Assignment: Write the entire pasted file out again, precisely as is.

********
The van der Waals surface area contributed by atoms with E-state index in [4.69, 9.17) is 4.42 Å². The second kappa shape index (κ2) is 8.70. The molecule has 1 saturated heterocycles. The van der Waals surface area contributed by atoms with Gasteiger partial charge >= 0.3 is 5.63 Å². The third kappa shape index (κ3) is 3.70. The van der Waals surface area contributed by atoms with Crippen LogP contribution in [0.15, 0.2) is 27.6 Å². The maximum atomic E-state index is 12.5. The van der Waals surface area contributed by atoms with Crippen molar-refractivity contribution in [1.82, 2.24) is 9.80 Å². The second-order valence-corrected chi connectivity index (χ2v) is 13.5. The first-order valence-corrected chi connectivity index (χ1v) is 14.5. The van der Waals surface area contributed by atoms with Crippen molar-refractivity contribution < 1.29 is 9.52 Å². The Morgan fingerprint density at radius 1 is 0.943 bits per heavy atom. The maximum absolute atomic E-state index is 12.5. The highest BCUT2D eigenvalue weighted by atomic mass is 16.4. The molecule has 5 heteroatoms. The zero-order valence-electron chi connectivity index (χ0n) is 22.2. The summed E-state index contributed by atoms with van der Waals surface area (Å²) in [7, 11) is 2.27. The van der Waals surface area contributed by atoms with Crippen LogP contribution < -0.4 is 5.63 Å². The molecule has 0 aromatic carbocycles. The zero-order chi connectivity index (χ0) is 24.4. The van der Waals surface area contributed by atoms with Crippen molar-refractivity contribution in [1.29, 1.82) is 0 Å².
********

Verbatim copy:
The van der Waals surface area contributed by atoms with E-state index in [4.69, 9.17) is 4.42 Å². The second kappa shape index (κ2) is 8.70. The molecule has 1 saturated heterocycles. The van der Waals surface area contributed by atoms with Gasteiger partial charge >= 0.3 is 5.63 Å². The third kappa shape index (κ3) is 3.70. The van der Waals surface area contributed by atoms with Crippen LogP contribution in [0.15, 0.2) is 27.6 Å². The maximum atomic E-state index is 12.5. The van der Waals surface area contributed by atoms with Crippen molar-refractivity contribution in [1.82, 2.24) is 9.80 Å². The second-order valence-corrected chi connectivity index (χ2v) is 13.5. The first-order valence-corrected chi connectivity index (χ1v) is 14.5. The van der Waals surface area contributed by atoms with Crippen molar-refractivity contribution < 1.29 is 9.52 Å². The Morgan fingerprint density at radius 1 is 0.943 bits per heavy atom. The maximum absolute atomic E-state index is 12.5. The highest BCUT2D eigenvalue weighted by atomic mass is 16.4. The molecule has 5 heteroatoms. The zero-order valence-electron chi connectivity index (χ0n) is 22.2. The summed E-state index contributed by atoms with van der Waals surface area (Å²) in [7, 11) is 2.27. The van der Waals surface area contributed by atoms with Crippen LogP contribution < -0.4 is 5.63 Å². The molecule has 0 aromatic carbocycles. The zero-order chi connectivity index (χ0) is 24.4. The van der Waals surface area contributed by atoms with Crippen molar-refractivity contribution in [1.29, 1.82) is 0 Å².